Experimental Considerations


            A number of serious restrictions are necessarily imposed on any such instrumentation carried aboard a planetary probe in the initial series. Paramount among these are restrictions resulting from uncertain knowledge of the environment in which the experiment will be required to function. The environ mental factors cited earlier were determined through visual and spectroscopic observations; the results of these observations are not accepted without reservation, and in some cases they are disputed. However, until more extensive data are received from space probes, the present information must serve as the sole guide.


            Because of the tremendous thrust needed for interplanetary voyages, minimum energy courses must be followed. Thus, launchings can be made only during periods that occur every 2 years when the earth and Mars are in opposition. Weight restrictions are very great, markedly affecting the nature of the experimental instruments and of the electronic equipment for transmission of data. Instrumentation must be light, and the power requirement must be minimal. The latter requirement directly limits the period available for effective transmission of data; according to present estimates this would range from 4 to 24 hours. Hence, any life probe must yield information within the short time available for experimentation. In contrast to the short operational time, travel time will be 220 to 250 days. Instruments and reagents must withstand the long flight in a vacuum, unless the capsule is pressurized, and must also withstand the external radiation to which they will be subjected. Plans call for a controlled capsule temperature during the flight, although some uncertainty exists concerning control on the surface of Mars. Despite the requirement for low weight, the instruments must be rugged enough to withstand the severe shocks and vibrations of launching and landing.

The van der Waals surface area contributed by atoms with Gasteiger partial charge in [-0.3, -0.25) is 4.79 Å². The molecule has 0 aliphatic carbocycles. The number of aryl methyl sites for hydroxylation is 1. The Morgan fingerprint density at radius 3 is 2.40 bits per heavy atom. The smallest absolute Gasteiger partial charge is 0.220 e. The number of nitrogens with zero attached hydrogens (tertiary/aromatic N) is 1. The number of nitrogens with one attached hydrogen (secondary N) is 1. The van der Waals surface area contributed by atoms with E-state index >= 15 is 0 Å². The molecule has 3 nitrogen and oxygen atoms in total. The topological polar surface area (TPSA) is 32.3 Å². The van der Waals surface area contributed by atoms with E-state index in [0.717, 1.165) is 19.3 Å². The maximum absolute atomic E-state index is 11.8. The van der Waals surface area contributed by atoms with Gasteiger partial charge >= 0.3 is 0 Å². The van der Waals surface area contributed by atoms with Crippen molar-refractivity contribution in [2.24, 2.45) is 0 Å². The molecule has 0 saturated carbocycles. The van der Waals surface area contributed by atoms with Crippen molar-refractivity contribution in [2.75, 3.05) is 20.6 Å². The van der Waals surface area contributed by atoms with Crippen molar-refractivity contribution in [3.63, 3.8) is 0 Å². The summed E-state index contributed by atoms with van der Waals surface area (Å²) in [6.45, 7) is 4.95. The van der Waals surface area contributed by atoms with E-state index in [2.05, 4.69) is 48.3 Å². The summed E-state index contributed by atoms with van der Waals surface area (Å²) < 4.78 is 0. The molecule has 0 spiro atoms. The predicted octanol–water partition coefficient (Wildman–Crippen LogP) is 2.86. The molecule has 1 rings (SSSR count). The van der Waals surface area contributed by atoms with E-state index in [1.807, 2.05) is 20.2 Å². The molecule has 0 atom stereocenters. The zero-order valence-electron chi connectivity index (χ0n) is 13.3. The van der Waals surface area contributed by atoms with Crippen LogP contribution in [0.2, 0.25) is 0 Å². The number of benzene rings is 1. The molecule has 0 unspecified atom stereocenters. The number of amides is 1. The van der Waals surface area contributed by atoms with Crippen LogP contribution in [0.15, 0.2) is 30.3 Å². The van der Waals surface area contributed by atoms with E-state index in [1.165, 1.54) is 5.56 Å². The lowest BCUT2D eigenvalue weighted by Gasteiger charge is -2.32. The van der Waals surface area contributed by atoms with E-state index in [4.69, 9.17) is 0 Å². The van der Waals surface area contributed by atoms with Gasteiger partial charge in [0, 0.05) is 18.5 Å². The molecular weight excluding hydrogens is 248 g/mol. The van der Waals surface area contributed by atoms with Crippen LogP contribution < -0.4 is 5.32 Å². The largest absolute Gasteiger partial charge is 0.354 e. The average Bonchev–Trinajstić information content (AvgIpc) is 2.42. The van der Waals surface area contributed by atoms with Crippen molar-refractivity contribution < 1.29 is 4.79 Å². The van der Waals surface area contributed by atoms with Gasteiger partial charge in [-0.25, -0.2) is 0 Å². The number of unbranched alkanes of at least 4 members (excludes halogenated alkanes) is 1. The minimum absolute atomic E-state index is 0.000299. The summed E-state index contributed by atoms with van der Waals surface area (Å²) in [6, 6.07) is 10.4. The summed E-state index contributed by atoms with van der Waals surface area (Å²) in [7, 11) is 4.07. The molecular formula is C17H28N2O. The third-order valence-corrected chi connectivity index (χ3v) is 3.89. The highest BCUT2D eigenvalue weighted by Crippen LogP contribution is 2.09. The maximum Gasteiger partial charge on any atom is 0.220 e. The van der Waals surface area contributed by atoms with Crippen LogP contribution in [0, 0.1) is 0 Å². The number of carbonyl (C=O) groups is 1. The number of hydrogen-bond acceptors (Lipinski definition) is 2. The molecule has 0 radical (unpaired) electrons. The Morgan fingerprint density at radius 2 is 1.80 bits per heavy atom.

Possibly the most difficult problem in preparing a capsule is sterilization. Because it is believed that microorganisms from the earth might survive the Martian environment, all possible means must be utilized to prevent carrying any contaminants to Mars. Such contamination might result in a false report of indigenous life. The significance of finding earth-type microorganisms on Mars thereafter would be doubtful, and the important task of determining whether life forms on the two planets have a common origin would be rendered far more difficult, or even impossible. Should Mars be ripe for the evolution of life, yet sterile, contamination would carry with it the awesome moral responsibility of changing the evolutionary course of the planet. Many scientists would regard such contamination as an unparalleled transgression and tragedy. Present plans require dry-heat sterilization at 135°C for 26 hours in conjunction with the use of ethylene oxide. All instruments and experiments must be able to withstand these preflight sterilization procedures.